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Dstl research looks at how AI can be used to sort mass quantities of data
AI academics are treading new ground in the latest UK-US research project. Funded by the Defence Science and Technology Laboratory, the study intends to address the issue of large data sets being too expensive to collect, process and store.
Finding a needle in the haystack
The latest study is a collaboration with the US Department of Defence and the Engineering and Physical Research Council. The technology could completely revolutionise the way enterprises handle large data sets.
Rene Vidal, from John Hopkins University in Maryland vaguely described the technology at a meeting of academics at Imperial College, London. "We are teaching the machine to answer the questions, and to interpret the answers," he said.
Some experts have also described the technology as being able to find "a needle in a haystack." Paul Thomas, technical expert in Data Fusion, and the technical partner for the project from Dstl, said that the research is "fundamental."
This is because the technology provides an "understanding of the real value of data for a decision," Thomas said. "All too often the desire is to hoover up all data we can get without understanding how it helps," he added.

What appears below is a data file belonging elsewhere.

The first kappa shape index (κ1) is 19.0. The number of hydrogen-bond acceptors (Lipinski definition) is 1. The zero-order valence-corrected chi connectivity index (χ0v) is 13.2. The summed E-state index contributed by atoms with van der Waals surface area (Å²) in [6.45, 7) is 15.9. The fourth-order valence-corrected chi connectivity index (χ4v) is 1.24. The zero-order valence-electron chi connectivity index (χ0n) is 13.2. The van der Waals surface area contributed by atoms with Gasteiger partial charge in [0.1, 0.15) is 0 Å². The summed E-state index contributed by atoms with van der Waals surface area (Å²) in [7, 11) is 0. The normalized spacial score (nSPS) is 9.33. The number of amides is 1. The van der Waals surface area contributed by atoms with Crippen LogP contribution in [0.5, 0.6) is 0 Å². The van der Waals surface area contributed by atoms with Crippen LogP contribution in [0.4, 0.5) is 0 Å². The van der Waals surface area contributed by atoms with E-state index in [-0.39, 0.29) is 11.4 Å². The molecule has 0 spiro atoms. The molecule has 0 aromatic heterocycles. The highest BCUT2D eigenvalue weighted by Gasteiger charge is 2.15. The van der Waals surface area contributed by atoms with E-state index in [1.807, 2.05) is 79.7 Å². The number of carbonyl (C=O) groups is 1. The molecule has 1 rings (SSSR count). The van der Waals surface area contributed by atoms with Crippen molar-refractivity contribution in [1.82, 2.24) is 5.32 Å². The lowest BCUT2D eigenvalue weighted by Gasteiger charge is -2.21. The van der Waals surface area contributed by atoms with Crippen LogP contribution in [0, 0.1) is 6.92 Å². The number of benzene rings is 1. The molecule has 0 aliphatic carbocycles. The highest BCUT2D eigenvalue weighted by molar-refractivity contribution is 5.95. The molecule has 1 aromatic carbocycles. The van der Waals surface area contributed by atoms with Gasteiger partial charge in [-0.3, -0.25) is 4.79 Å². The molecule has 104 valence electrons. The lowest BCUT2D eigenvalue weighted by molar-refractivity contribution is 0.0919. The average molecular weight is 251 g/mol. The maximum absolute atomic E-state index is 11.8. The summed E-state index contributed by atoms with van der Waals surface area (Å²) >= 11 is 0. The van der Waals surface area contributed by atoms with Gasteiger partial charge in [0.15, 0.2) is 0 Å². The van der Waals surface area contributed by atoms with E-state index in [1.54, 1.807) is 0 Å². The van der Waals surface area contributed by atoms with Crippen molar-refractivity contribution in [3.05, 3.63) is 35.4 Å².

As a result, "this creates processing, communication and storage bottlenecks. This project will enable us to, for the first time, make choices about what data is important. A bit like a spam filter for our sensors."
Emotionally intelligent machines
In addition to the data project, the Multidisciplinary University Research Initiative (MURI) is developing emotionally intelligent machines. In short, this technology can understand human needs and values, interact with humans effectively, and ‘see' using cognitive reasoning.
Richard Orme CTO of Photobox Group discussed the possibilities of this technology in a podcast with EM360. He also wrote "I believe the way to make these systems succeed in our lives is to make sure we're helping humans with their decision-making process, rather than taking it over entirely."
Dstl's Emerging Technology for Defence programme manager, Rob Baldock also discussed the benefits of MURIs. "Any emerging areas, we need to know and understand, so we can be an intelligent customer," he said.
The tech industry has a long history of innovating from technological advancements by defence organisations. As a result, enterprises could very well benefit from complex data processors and emotionally intelligent machines in the near future.